Monday, December 15, 2014

The Gay on Film Blogathon: Tee and Lorraine

John at Hitchcock's World is at it again. He's come up with another wonderful blogathon. I swear the dude is taking up most of my December. It's in a good way, though, so I don't mind. He's already run two blogathons based on women in film. Now, he continues his quest to see all of us on equal footing with the Gay on Film Blogathon. It's all about strong gay characters in the cinematic universe. Yes, there are rules. In John's words...

  1. Pick one gay character or couple to write about from a movie of your choice. If you wish, you can do multiple articles highlighting different characters or couples.
  2. Once you have made your choices, you will need to make a case for why you think they are strong characters and a positive image of homosexuality.
  3. No stereotypes. Writing about a "camp gay" or any other stereotypical image of homosexuality will not be tolerated. If you do so you will be disqualified.
  4. Include a banner with your post. There are several to choose from below. If you wish, you can design one of your own provided it includes the title of this blogathon and imagery fitting to the subject matter.

Of course, I always like to bend the rules and find something you probably weren't expecting and may not have even known about. Therefore, I'm going with...

Tee & Lorraine
(The Women of Brewster Place, 1989)

The rule-bending part comes in what these two ladies appeared in. It exists today as a singular movie on DVD. However, in 1989, The Women of Brewster Place was a TV miniseries based on a 1982 novel by Gloria Naylor. It was a ratings success based heavily on the fact that it starred everyone's favorite talk show host, Oprah Winfrey, on her way to goddess status. The movie revolves around her character Mattie Michael and a number of other women who live in a piece of decaying urban tenement known as Brewster Place. However, Tee and Lorraine are not initially among them.

As things progress, Tee (played by Paula Kelly, pictured on the left above) and Lorraine (Lonette McKee, right) move into Brewster Place. It isn't immediately clear to their new neighbors that they are a couple. However, they are soon found out by next door neighbor/town-gossip Miss Sophie (Olivia Cole) who spies on them through the window they occasionally leave open. Of course, once Miss Sophie knows, everybody knows. Not surprisingly, their lesbianism is framed in them unflattering light. In keeping with the times, they are seen as people who have something seriously wrong with them, "others" to be outcast, possibly diseased.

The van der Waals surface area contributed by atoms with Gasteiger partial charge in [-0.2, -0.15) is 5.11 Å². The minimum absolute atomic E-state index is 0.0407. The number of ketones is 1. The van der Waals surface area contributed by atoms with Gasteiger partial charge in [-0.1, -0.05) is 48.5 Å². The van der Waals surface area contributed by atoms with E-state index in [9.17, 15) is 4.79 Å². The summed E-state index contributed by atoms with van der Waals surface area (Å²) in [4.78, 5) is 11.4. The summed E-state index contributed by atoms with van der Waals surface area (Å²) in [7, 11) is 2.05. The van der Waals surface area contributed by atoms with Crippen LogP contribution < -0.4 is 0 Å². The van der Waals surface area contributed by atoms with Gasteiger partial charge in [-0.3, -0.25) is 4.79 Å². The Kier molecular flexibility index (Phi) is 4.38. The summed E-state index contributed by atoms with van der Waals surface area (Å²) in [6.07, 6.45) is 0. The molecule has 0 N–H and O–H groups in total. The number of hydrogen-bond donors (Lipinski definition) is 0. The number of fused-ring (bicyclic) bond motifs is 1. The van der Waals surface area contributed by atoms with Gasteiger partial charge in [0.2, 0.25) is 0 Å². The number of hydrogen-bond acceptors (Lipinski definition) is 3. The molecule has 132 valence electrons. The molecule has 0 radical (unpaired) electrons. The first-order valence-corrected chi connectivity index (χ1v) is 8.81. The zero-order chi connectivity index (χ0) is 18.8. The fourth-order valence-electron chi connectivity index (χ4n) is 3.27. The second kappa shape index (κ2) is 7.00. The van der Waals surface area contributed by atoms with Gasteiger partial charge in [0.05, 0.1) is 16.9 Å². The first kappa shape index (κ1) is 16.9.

I chose these two ladies because through it all, they are a normal couple trying to persevere under adverse conditions. These conditions cause some strain in their relationship, even threatens to tear them apart. Lorraine doesn't want to be seen as different. She wants to blend in and be friends with her neighbors. All of the disdainful talk and scornful looks cast in her direction deeply bothers her. In addition to her own emotions, she has the more tangible worry about her career as a teacher. This is a time when being outed would probably lead to her being fired. Tee, short for Theresa, is the stronger of the two. She is fully accepting of who she is and encourages Lorraine to be the same way. She really doesn't give a damn if the neighborhood hens accept her or not.

Eventually, an argument between the two leads to a heinous crime committed against Lorraine by one of the neighborhood thugs. This, in turn, leads to the galvanization of the women who were once all against Lorraine and Tee and an all out attack on the daunting brick wall that keeps them in Brewster Place. There are also some larger socio-economic issues being explored by this, but the fact remains that the very women who shunned them have come to their aid at the end. There is also the idea that in order for progress to be made, there must be suffering.

For me personally, it's one of the earliest representations of homosexuality I encountered that wasn't played for comedic effect and/or portrayed almost entirely as a stereotype. This couple was presented as a pair of people dealing with discrimination which struck a chord with me. They were dealing with what the heroes of Civil Rights in America dealt with. Other than their sexuality, they seemed to be no different than women I had known all my life. Neither was excessively masculine, or obviously damaged in a way that might be construed to "cause" her to be a lesbian. They just were. That's a good a reason as any to include them in this blogathon.


  1. I'm not sure I've heard of these two, but they sound like a pretty good choice. It also adds a bit of racial diversity, which I guess should hardly be a surprise from you at this point given both your entries to my Women in Film Blogathons. I'll add this one to the list right away.

    I really got to get my own entry up. I started on one but haven't done a lot with it. Hopefully I'll get a few more entries before the deadline as well.

    1. It's an interesting movie told entirely from a female perspective. I recommend both it and he novel. Thanks for coming up with blogathons which allow me to higjlight characters of color.

  2. I'd never heard of these characters. I like what you said about them being the first homosexual characters you knew who weren't played for comedic effect. That's a good point.

    1. Glad to have brought them to your attention. Before them, and about a thousand times since I've seen them, I'd only come across gay characters who were either the butt of the jokes, or the entire joke themselves. They helped me realize that homosexuals are people as layered and diverse as any. This made them the obvious choice, for me.